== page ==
Italian retail sales were stationary in April on March in seasonally adjusted current price terms (ie without allowing for inflation) according to the latest data from ISTAT, and were down 2.3% year on year. When allowing for inflation (3.6% in March) they were down a total of 5.9% in real terms.
And by June the situation had deteriorated even further according to the latest Purchasing Managers Index (PMI) reading. Italian retail sales declined for the 16th consecutive month as rising oil and food costs eroded consumers' disposable income, the Bloomberg purchasing managers index showed. The seasonally adjusted retail sales index fell to 36.3 from 38.8 in May. The index is based on a survey of 440 executives compiled for Bloomberg LP by Markit Economics. A reading below 50 indicates a contraction.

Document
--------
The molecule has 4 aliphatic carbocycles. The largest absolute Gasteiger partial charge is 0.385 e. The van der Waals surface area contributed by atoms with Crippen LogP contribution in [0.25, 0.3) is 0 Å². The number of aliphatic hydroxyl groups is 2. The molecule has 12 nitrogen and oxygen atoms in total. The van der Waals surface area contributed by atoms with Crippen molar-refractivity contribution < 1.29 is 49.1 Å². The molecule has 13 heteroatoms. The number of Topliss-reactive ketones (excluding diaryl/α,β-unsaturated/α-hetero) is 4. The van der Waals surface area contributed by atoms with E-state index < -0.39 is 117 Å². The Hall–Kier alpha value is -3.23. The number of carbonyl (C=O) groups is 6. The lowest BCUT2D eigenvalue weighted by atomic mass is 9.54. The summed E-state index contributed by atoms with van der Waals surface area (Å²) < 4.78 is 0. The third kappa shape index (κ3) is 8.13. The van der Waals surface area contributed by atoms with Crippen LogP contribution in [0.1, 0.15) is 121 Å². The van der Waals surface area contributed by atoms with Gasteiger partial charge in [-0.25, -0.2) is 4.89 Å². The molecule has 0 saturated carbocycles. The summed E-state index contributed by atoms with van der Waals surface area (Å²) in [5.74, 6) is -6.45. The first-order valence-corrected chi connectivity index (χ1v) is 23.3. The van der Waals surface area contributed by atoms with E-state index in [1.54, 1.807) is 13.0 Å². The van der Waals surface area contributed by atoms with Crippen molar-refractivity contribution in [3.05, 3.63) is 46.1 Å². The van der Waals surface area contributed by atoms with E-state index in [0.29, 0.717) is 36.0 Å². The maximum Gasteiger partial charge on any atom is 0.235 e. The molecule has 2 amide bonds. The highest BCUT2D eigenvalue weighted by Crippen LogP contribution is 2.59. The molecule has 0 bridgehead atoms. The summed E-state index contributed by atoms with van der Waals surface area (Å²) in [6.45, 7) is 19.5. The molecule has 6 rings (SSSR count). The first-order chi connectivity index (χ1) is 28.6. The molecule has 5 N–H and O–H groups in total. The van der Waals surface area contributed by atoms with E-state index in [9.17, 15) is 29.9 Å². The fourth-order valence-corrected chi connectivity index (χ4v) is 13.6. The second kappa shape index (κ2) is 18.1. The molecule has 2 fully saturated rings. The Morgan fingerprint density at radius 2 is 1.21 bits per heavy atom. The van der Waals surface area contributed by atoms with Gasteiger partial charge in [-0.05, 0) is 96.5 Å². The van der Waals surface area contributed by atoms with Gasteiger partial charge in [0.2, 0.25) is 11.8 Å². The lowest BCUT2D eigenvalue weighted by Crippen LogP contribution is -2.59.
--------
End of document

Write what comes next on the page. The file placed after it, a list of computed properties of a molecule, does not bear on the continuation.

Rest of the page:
Obviously the continuing inflation and negative consumer sentiment are affecting sales. Italian consumer confidence fell more than economists expected in June to near a two-year low, because of rising prices, according to a June 24 report.
More than 55 percent of the Italian retailers surveyed said they missed their June sales target, and profit margins tightened as they tried to lure customers with discounts. About 38 percent reported paying higher wholesale prices for the goods, they sell, according to the report.
The decline in Italy was mirrored by falling sales in France and Germany, pushing down the European retail sales index to 44 from 53.1. That was the second-biggest drop in the survey's four 1/2-year history.